Published Dec 06, 2017
Nearly two decades into his career and having run the gamut of sub-genres in electronic, you'd think Bonobo would be out of ideas, but Migration proves otherwise. As the title suggests, the album contemplates and explores the meaning of home; its reflective nature lends the album a pervasive tranquility that allows listeners to settle into it slowly.
Migration is never safe, though: Nicole Miglis of Hundred Waters ferries desperation across the exquisite "Surface," and lead single "Kerala" punches through with its euphoric vocal sample, bypassing the slow-build of previous tracks and going all-in with stings blazing and bass pounding. Migration is both comfortable and transcendent, a damn hard combination to beat.
4. Jacques Greene
(Arts & Crafts / LuckyMe)
Having made a name for himself releasing singles and EPs these past seven years, Jacques Greene didn't stray far from his own successful formula when it came time to make a full-length debut. As he told Exclaim! earlier this year, Feel Infinite is "me sticking to my guns in a way that I'm really happy about."
Greene makes the transition from the club to the long-player environment in a fashion that's familiar but fresh. Meditative numbers like "Dundas Collapse" and "Cycles" provide welcome moments of repose between bangers, with highlights "To Say" and "Real Time" remaining driven by his shifty drums and wonderfully warped vocal samples.
Few albums released in 2017 opened as emphatically as Jlin's Black Origami. Within its first minute, the title track builds to a rich barrage of percussion that sweeps through the woodwinds, synthesizers and buzzing sub-bass surrounding it.
What follows is a rhythmically complex, deeply textured sophomore LP, one that moves producer Jerrilynn Patton away from Chicago footwork and into a league of her own. Whether the percussion is dancing across channels ("Nyakinyua Rise," "Carbon 7 (161)") or holding down the beat ("Never Created, Never Destroyed"), each syncopated part evokes both movement and space. Listening to Black Origami feels like great exercise: exhausting and satisfying in equal measure.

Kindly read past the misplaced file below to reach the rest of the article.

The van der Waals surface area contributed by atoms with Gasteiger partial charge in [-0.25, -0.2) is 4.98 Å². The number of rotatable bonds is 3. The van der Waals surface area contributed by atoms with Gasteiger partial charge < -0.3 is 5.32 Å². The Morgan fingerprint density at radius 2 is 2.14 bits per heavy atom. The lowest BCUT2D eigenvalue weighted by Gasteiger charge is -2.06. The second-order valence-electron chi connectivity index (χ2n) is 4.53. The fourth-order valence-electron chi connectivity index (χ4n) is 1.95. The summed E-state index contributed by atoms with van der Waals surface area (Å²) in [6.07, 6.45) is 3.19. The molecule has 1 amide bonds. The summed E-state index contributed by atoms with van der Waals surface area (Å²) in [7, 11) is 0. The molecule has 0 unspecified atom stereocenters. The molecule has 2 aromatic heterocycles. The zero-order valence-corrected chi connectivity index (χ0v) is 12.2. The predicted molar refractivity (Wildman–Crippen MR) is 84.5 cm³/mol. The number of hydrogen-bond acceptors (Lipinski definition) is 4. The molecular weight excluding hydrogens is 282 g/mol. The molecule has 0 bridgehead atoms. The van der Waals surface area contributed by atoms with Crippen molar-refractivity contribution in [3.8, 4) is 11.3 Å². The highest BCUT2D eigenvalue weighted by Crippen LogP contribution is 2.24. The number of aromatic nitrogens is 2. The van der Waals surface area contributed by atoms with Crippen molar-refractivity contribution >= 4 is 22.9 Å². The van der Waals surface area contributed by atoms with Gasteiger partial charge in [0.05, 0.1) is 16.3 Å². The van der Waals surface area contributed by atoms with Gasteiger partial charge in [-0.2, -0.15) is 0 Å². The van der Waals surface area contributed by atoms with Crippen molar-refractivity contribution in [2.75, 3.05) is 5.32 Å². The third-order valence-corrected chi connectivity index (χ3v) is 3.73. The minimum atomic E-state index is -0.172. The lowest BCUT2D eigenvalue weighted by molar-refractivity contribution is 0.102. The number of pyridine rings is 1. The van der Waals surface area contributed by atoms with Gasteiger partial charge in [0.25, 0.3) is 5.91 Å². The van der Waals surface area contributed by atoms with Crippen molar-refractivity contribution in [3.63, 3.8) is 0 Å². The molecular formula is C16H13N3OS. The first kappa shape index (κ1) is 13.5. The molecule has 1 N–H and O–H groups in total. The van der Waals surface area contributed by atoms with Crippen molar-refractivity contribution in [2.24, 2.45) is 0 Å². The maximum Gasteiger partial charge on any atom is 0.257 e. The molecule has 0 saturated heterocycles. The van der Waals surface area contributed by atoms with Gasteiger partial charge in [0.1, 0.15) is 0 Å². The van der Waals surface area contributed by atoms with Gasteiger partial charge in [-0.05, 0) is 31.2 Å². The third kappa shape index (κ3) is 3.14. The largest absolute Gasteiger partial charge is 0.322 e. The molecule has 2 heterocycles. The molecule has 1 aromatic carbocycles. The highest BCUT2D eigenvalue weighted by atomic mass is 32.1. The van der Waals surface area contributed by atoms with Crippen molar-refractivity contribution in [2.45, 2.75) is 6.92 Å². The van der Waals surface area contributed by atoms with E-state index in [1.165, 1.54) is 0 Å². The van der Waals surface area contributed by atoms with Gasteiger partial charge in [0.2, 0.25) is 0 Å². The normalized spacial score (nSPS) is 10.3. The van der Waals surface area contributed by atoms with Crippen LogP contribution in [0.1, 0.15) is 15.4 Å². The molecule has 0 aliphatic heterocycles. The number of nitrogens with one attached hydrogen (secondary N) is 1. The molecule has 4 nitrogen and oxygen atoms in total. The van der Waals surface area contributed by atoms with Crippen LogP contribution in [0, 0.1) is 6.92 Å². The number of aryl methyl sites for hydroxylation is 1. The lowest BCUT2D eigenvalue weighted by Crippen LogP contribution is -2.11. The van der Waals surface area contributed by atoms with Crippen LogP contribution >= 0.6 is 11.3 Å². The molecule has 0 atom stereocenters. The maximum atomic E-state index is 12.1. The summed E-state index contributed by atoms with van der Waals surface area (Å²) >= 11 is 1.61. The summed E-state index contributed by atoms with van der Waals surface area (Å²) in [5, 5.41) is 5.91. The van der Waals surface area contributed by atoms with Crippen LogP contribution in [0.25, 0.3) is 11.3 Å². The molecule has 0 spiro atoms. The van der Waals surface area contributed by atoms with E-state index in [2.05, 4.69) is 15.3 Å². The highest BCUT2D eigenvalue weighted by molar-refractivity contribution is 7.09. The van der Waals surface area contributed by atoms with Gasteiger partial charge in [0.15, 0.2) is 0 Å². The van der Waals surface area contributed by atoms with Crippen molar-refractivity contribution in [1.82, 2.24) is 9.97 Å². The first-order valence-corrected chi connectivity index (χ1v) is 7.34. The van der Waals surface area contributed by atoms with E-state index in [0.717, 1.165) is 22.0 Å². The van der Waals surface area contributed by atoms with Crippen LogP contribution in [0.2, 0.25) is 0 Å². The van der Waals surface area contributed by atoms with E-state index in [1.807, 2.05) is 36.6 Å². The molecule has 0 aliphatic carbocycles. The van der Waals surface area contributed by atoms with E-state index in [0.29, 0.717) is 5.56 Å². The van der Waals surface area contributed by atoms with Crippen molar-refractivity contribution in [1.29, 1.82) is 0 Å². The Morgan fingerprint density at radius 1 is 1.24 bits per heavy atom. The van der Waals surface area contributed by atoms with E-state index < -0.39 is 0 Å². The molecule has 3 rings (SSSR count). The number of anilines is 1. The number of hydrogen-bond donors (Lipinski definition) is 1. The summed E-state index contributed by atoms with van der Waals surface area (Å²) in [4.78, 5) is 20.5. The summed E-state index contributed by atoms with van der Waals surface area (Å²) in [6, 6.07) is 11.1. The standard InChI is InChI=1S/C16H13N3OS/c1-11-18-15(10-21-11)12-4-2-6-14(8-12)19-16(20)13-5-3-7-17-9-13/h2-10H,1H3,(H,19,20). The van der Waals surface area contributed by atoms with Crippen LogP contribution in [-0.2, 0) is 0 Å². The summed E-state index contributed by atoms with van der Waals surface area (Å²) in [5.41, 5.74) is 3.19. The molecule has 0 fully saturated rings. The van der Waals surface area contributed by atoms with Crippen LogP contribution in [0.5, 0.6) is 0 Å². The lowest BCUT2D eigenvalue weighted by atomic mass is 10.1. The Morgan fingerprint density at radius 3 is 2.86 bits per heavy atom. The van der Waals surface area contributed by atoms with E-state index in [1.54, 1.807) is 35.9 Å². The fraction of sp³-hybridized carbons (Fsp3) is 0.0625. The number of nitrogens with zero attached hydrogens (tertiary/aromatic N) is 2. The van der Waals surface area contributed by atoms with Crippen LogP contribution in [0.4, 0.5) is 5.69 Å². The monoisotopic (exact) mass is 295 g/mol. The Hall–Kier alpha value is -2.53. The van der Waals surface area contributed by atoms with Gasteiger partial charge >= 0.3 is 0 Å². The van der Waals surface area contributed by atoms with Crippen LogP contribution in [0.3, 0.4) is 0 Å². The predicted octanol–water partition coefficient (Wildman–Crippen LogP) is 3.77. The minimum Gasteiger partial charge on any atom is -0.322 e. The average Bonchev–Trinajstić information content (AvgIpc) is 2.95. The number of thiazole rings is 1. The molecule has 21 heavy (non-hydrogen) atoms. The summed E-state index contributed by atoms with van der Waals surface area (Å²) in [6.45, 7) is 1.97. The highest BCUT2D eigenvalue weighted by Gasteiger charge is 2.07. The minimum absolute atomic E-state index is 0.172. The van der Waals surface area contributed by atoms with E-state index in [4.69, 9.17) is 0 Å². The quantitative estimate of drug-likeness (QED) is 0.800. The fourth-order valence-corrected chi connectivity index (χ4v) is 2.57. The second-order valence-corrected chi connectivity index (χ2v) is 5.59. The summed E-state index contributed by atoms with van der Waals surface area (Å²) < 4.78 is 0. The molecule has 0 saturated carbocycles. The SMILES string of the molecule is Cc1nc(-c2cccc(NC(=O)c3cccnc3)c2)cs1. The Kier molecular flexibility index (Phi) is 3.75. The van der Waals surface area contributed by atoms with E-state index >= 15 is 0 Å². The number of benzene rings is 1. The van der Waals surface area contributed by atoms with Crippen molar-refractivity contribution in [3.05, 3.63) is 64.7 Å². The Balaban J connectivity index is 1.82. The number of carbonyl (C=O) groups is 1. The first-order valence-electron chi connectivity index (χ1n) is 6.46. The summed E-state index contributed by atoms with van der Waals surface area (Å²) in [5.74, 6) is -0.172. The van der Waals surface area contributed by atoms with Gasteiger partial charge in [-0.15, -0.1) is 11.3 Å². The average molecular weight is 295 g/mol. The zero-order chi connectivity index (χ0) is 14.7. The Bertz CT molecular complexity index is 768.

2. Kelly Lee Owens
Kelly Lee Owens
2017 was good to Kelly Lee Owens. A relative unknown at the beginning of the year, the Welsh producer/songwriter's debut full-length deservedly launched her into the conversation for the best album of the year — particularly impressive in a year when veterans like LCD Soundsystem, Feist and Kendrick Lamar all released masterpieces of their own.
Owens' haunting voice and knack for songwriting that straddles the dance floor and more traditional verse-chorus structures keeps Kelly Lee Owens dynamic throughout, and demonstrates the kind of early career mastery that suggests untold potential depths for Owens' future works. We can't wait to hear them.
1. Four Tet
Four Tet has always made beautiful music: even his slow morph from folktronic jams to 4/4 club-ready thumpers brought an element of the sublime along for the ride. And yet, nothing he has made — or anyone made this year — comes close to the sheer splendour that is New Energy.
At times, it seems more akin to sonic spell-casting than any form of music production. Never has something so soft and ethereal been able to nudge the body into movement, even if it's just a slight bob. Sure, there are some genuine dance tracks, like "SW9 9SL" and the majestic "Planet," but even their fervour is culled to a gentle hush for the most part. The rest of the record relies on tender string plucks and ambient swells to tug it forward, but still, somehow, it remains body music — a neat trick by anyone's standards.
The fact that Four Tet hasn't made a misstep since he first reared his head in '98 is impressive in its own right. But what we have in New Energy is a flawless amalgamation of all his varying styles throughout the years. It's the old energy and the new, coaxed into a lush microcosm that gets better with every visit.